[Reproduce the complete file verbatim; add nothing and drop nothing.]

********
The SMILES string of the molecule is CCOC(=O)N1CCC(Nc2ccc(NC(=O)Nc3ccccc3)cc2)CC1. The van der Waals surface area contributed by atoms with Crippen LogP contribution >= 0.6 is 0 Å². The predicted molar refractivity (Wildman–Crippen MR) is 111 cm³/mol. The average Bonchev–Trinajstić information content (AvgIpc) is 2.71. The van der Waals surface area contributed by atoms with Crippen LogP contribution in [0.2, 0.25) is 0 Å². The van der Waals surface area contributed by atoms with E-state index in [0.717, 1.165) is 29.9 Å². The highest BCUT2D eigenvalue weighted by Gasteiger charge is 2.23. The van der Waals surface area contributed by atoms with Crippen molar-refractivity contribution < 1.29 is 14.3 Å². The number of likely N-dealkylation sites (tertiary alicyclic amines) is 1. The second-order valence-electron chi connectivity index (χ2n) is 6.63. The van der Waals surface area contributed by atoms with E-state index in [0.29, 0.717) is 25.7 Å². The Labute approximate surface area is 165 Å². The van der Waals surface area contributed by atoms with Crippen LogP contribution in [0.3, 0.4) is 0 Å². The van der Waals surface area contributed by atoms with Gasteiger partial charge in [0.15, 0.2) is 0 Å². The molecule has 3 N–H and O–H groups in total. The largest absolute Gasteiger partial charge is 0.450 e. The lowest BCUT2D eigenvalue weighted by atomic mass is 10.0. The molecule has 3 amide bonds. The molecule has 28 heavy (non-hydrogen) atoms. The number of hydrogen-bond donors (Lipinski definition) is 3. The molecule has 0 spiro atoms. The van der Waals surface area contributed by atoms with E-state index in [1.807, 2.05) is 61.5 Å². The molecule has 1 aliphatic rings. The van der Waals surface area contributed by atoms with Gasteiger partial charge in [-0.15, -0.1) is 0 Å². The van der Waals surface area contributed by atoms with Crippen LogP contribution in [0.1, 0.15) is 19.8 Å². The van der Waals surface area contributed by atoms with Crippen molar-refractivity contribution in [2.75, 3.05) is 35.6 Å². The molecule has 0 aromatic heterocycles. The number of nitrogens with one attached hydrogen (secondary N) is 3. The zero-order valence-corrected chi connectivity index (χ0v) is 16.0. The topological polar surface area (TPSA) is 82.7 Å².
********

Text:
The SMILES string of the molecule is CCOC(=O)N1CCC(Nc2ccc(NC(=O)Nc3ccccc3)cc2)CC1. The van der Waals surface area contributed by atoms with Crippen LogP contribution >= 0.6 is 0 Å². The predicted molar refractivity (Wildman–Crippen MR) is 111 cm³/mol. The average Bonchev–Trinajstić information content (AvgIpc) is 2.71. The van der Waals surface area contributed by atoms with Crippen LogP contribution in [0.2, 0.25) is 0 Å². The van der Waals surface area contributed by atoms with E-state index in [0.717, 1.165) is 29.9 Å². The highest BCUT2D eigenvalue weighted by Gasteiger charge is 2.23. The van der Waals surface area contributed by atoms with Crippen molar-refractivity contribution < 1.29 is 14.3 Å². The number of likely N-dealkylation sites (tertiary alicyclic amines) is 1. The second-order valence-electron chi connectivity index (χ2n) is 6.63. The van der Waals surface area contributed by atoms with E-state index in [0.29, 0.717) is 25.7 Å². The Labute approximate surface area is 165 Å². The van der Waals surface area contributed by atoms with Crippen LogP contribution in [0.3, 0.4) is 0 Å². The van der Waals surface area contributed by atoms with Gasteiger partial charge in [0.15, 0.2) is 0 Å². The molecule has 3 N–H and O–H groups in total. The largest absolute Gasteiger partial charge is 0.450 e. The lowest BCUT2D eigenvalue weighted by atomic mass is 10.0. The molecule has 3 amide bonds. The molecule has 28 heavy (non-hydrogen) atoms. The number of hydrogen-bond donors (Lipinski definition) is 3. The molecule has 0 spiro atoms. The van der Waals surface area contributed by atoms with E-state index in [1.807, 2.05) is 61.5 Å². The molecule has 1 aliphatic rings. The van der Waals surface area contributed by atoms with Gasteiger partial charge in [-0.15, -0.1) is 0 Å². The van der Waals surface area contributed by atoms with Crippen LogP contribution in [0.1, 0.15) is 19.8 Å². The van der Waals surface area contributed by atoms with Crippen molar-refractivity contribution in [2.75, 3.05) is 35.6 Å². The molecule has 0 aromatic heterocycles. The number of nitrogens with one attached hydrogen (secondary N) is 3. The zero-order valence-corrected chi connectivity index (χ0v) is 16.0. The topological polar surface area (TPSA) is 82.7 Å².